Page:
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When he lived in Philadelphia, singer-songwriter and multi-instrumentalist Umer Piracha developed a name in the living room folk show scene for his atmospheric mixture of sounds inspired by Indian classical music and covers of songs by artists like Jeff Buckley and Radiohead.

As his presence on the scene grew, Piracha launched the project Falsa, which eschews the pop/rock covers and focuses on the more atmospheric, original side of his songwriting. Pulling on Sufi devotional music, Falsa’s songs expand and envelop the listener in a heady and reflective mix of horns, violins, droning harmonium, and meditative voice.

Piracha has since moved to New York and taken the project with him, and this spring, Falsa’s first studio recording has made its way onto Bandcamp.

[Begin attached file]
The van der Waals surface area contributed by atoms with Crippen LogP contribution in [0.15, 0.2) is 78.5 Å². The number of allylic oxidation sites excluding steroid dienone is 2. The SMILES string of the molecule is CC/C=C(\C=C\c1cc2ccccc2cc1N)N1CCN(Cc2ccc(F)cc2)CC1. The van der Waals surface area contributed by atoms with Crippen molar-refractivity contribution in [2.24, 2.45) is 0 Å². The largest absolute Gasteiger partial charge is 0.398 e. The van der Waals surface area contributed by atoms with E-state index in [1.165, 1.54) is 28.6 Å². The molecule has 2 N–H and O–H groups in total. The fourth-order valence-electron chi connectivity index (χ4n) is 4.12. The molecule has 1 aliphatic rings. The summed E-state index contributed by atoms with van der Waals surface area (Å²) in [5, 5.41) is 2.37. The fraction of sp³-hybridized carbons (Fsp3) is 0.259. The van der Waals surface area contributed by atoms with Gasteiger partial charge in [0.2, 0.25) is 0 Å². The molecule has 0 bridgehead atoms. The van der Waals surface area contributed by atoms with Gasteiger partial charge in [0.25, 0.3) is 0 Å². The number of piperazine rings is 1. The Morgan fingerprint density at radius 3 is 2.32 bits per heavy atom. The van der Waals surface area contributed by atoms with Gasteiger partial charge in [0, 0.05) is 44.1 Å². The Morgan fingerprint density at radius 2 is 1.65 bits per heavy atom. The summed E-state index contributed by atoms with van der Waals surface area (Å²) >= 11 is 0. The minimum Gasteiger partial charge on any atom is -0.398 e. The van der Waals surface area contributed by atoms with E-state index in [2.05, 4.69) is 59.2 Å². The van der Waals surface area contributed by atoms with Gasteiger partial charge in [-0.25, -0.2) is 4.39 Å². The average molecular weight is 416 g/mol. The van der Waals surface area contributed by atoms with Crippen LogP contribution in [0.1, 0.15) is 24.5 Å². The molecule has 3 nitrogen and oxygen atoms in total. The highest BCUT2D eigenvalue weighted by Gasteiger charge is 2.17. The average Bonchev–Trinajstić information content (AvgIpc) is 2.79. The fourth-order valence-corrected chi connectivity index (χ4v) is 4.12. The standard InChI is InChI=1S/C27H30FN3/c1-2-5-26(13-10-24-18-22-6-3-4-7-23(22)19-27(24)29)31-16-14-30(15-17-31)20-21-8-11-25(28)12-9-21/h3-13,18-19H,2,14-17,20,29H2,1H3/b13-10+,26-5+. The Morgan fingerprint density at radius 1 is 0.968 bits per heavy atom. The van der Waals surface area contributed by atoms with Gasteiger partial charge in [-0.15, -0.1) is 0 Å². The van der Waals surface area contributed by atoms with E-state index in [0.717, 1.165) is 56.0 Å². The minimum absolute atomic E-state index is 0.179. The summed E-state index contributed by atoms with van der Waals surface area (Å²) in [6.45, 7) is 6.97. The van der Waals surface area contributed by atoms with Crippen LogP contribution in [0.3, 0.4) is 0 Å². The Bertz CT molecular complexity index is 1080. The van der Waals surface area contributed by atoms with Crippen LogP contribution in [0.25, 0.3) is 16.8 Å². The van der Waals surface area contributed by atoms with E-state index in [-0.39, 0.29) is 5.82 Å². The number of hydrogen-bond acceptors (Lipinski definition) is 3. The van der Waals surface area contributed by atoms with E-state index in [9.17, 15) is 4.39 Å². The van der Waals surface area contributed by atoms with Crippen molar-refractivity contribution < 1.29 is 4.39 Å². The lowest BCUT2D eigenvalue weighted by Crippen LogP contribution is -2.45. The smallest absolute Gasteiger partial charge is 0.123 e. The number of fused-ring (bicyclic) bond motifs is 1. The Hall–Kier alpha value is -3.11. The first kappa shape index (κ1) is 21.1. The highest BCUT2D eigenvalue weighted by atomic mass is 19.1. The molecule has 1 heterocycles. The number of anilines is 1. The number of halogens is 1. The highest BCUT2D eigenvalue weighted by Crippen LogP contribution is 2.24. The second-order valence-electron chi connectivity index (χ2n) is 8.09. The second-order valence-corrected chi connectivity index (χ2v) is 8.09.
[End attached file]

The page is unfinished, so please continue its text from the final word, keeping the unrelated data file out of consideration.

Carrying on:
Backed by Tom Deis on bass and harmonium, Paul Arendt on guitar, Siddharth Ashokkumar on Carnatic violin, Adam Hershberger on trumpet, and Greg Foran on percussion, American Sufi is punchy and powerful, bringing traditional sounds into an experimental, almost post-rock collective that sprawls across soundscapes that stretch from seven to ten minutes each, with Piracha singing lyrics inspired by Sufi poets Amir Khusrau, Rumi and Hafez, who he says “touched on something essential to human existence in their writings.”

Noting the uncertainty of the world as we all cope with the Coronavirus pandemic, Piracha “We felt it was a good time to release the album that we finally finished, even though we cannot tour, because people could use listening to healing and transcendant music.”

Listen to American Sufi below and grab a download at Bandcamp.

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